Given that a majority of Indian candidates struggle with funding, it’s a no-brainer to accept an offer for a fully-funded MS in Canada, right?
Well, meet Harmeet Kaur (name changed), who rejected a fully-funded offer for MS Computer Science (Thesis-based) at a Top-5 University in Canada. Before we get to the point of why she did it, let’s try to understand first how she got a fully-funded MS in Canada.
- B.Tech Computer Science (minor in Chemistry) from a Premium Private University in India
- CGPA: 8.75
- ~1 year of experience at one of the Top 3 US Universities for Computer Science (in fact, it’s been no. 1 many times in the last decade) — we will call it University XYZ
- She also worked on research projects (remote and in-person) in Germany and Canada as well for more than a year
- One research publication
- Had experience as a Teaching Assistant (Data Structures and Algorithms) in her undergraduate college
- GRE: 317
Applications and Outcomes (Fall 2022)
As you can see, Harmeet had a pretty competitive profile.
However, she got rejections from some of the top schools including University XYZ. Harmeet not only had first-hand experience from XYZ, but she also had strong recommendations from the XYZ faculty member as well.
Harmeet received rejections from her top three choices – UC Berkeley, CMU, and the University of Washington.
Finally, just after Holi (2022), she received the admit email from UT Austin (among the top 10 in the US for computer science). They also gave her the RAship.
At that time, she didn’t have any established contact with any Professors at UT Austin. But, she went ahead to accept the offer and rejected the Canada offer (the fully-funded one).
You need to understand that Harmeet got rejections from schools where GRE was not required or optional. For UT Austin, GRE is mandatory. 317 is kind of average for CS applications. So, readers should keep in mind that it’s okay to not go crazy over the GRE exam. Read MS in USA without GRE for Fall 2023.
Now, we will get to the feedback section.
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MS in Canada and USA Admit with Funding: Q&A with Harmeet
1. What made you contact Stoodnt and sign up for the Application Review service?
I was looking at articles about how to write an effective SOP for the application when I came across one particular article I found really useful. So I contacted the author (Tanmoy) who is one of the consultants at Stoodnt. He, later on, helped me with the entire process.
2. What’s your feedback on the Application and/or SoP Review service?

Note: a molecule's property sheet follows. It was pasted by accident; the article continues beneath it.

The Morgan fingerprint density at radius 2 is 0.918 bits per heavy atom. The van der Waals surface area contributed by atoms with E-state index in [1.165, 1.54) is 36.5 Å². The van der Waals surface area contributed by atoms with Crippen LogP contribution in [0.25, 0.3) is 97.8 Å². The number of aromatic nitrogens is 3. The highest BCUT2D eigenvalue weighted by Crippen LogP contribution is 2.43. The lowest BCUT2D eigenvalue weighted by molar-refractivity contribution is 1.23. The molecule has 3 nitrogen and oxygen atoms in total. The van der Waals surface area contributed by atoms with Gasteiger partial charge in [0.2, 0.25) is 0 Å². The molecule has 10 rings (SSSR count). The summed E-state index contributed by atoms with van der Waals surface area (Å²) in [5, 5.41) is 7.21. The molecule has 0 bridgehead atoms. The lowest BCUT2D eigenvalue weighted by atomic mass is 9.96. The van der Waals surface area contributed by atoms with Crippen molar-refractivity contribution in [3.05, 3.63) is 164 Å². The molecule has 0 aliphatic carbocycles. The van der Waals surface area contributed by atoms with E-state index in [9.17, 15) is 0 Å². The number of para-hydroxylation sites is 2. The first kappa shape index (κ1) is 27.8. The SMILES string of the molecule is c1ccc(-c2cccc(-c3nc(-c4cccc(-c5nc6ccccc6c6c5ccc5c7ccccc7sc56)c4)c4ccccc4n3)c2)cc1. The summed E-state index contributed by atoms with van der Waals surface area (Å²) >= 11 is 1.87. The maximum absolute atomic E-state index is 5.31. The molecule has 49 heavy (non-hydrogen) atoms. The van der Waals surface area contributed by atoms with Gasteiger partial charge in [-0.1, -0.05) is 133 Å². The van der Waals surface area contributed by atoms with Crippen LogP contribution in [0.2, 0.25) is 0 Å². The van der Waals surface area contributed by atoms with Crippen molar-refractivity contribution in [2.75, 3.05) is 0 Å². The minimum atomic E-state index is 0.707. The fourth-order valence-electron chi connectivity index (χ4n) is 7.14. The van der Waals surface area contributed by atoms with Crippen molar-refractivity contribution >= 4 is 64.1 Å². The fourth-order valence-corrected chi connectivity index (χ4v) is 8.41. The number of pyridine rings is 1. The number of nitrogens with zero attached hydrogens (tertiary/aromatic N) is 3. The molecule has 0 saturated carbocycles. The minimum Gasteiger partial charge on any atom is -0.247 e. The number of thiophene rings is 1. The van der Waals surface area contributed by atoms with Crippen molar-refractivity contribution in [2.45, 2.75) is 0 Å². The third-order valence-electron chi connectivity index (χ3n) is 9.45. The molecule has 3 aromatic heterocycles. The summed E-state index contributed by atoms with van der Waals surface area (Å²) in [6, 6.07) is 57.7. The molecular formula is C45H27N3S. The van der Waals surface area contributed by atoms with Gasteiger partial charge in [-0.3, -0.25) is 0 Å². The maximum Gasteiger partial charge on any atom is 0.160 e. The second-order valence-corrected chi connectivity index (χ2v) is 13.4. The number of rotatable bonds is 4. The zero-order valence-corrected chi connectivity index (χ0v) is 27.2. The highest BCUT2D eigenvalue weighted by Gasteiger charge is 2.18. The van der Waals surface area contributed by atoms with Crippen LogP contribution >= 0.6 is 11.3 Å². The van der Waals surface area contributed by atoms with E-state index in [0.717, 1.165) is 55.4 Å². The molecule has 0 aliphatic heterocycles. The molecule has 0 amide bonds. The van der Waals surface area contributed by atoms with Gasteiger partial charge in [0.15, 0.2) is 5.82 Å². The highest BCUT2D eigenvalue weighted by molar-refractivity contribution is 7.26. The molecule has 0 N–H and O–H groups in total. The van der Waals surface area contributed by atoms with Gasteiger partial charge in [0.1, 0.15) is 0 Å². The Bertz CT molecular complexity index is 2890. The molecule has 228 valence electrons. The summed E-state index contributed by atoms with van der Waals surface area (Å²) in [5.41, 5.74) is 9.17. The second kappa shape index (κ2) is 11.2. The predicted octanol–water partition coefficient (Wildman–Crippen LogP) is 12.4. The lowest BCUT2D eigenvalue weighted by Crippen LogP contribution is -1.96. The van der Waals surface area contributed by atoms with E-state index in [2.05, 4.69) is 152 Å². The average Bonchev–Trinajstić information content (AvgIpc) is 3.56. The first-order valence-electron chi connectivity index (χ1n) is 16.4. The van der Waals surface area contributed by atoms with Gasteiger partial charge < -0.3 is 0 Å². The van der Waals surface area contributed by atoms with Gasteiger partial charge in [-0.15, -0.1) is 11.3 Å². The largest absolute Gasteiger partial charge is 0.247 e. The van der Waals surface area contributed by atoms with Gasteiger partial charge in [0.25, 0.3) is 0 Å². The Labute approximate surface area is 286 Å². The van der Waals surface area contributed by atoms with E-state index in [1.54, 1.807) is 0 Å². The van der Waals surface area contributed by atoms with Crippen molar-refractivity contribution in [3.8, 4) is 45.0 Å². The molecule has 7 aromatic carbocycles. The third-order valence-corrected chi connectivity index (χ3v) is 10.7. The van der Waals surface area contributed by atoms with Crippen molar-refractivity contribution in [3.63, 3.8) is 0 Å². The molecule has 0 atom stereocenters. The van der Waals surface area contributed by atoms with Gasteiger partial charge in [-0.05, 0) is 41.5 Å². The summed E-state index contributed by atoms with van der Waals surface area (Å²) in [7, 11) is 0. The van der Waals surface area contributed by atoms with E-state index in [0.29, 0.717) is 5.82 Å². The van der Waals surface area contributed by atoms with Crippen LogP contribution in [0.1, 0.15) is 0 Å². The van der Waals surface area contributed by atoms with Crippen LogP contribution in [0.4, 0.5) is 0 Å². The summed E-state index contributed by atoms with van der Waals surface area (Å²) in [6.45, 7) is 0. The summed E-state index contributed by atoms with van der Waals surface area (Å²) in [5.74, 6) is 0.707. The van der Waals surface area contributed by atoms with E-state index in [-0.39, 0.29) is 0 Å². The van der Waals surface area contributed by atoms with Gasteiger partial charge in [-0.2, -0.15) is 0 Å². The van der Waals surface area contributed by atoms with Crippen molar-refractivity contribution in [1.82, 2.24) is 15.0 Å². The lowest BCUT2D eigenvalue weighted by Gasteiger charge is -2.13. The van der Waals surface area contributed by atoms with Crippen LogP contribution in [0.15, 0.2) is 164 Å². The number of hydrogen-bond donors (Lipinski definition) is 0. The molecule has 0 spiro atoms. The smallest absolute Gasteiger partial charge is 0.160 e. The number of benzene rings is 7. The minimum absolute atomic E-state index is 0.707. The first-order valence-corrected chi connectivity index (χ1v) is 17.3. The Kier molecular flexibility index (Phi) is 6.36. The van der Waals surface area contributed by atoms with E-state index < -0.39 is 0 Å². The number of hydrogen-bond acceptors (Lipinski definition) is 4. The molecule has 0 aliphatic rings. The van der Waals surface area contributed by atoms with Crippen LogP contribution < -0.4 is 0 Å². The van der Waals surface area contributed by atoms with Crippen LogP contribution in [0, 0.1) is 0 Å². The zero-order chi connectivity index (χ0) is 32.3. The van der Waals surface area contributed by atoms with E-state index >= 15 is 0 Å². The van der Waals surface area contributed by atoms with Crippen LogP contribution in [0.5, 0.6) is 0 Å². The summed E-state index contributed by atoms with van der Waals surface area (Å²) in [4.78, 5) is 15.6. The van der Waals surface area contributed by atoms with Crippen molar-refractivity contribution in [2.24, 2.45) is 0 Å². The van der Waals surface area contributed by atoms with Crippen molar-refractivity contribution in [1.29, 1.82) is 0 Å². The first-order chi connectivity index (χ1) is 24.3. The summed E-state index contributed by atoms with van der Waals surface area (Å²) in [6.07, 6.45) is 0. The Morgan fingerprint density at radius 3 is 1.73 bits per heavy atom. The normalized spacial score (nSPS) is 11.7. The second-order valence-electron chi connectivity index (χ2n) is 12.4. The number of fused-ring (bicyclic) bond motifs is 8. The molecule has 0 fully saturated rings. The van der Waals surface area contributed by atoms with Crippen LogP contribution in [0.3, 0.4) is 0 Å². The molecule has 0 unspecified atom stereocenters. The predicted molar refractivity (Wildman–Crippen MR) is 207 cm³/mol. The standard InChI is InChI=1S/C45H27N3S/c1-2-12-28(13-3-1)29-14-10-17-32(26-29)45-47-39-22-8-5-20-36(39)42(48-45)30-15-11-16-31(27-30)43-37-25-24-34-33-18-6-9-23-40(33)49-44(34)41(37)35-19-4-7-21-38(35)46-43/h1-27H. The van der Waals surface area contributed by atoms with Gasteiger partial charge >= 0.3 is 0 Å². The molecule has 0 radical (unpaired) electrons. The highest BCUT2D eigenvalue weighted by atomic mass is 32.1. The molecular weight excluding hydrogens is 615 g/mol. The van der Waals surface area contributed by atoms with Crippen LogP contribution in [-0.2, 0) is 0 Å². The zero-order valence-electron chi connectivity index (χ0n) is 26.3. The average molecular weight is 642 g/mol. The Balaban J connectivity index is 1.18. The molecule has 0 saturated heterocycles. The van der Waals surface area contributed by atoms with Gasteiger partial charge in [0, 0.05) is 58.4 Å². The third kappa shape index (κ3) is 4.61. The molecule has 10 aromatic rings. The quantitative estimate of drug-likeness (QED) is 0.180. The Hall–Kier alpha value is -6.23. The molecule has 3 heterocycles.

I found it really helpful – – the overall service was excellent. There was room for changes that I wished to keep as well. I think the process is quite robust and flexible.
3. Did you find the pricing worth it – reasonable, expensive, or cheaper compared to other independent admissions consultants?
I think it is on the reasonable to expensive side. But I also did not really compare with other consultants. It was less of a deciding factor for me.
4. You had a few rejections. Is there anything different you could have done (more research, having a GRE score, applying earlier, SoP, or anything else)?
I think maybe undergraduate grades mattered as I applied to quite ambitious programs. I could have had a better GRE score.
5. What would be your advice for the applicants who are looking for MS-Thesis programs in the US and Canada?
I would suggest starting early and getting done with the GRE and contacting people for the LORs. Focus on SOPs and get them reviewed by as many people as possible, especially those who are currently at schools you wish to apply for.
Spend a significant time finding the right programs for you and have some backup programs in case you miss deadlines (which happened with me).
6. You had a fully-funded MS admission in Canada. Why did you opt for the US?
I guess because of job opportunities. I can still work in Canada afterward but maybe the other way around would be difficult. Also, the faculty and their research focus mattered to me a lot.
Editor’s Note for Further Reading: MS in USA vs MS in Canada
How I see this is that Harmeet already had solid research experience in her chosen field from an elite institute. Now, this is actually a double-edged sword. When you have such an experience, the evaluators expect a little more.
Harmeet and I had some disagreements with the SoP content. She had explained a little bit too much about the technicalities of her research. Now, this was something visible in her CV. Additionally, her research supervisor would have explained the same in the letters of recommendation.
As I have explained in my earlier blogs (and also in our videos), CV, SoP, and LoRs need to complement each other; and not necessarily repeat information.
Again, I am not saying that the SoP was the sole reason for her rejections from her top 3 choices. As Harmeet explained, her GPA and GRE could have been better.
Juggling Work and Applications
Harmeet was pretty much occupied with her research work. She had some tight deadlines with her research and publications. I feel this was another reason that prevented her to do some more self-reflection while working on the SoP.
Admissions at the top schools are always over-competitive. More often than not, the admission game is a subjective process. There is no definite recipe.
Good luck with your applications.
If you need help with your MS applications, feel free to contact us at email@example.com! You can also book a 30/60-minute 1-on1 session with me to get a headstart with your applications.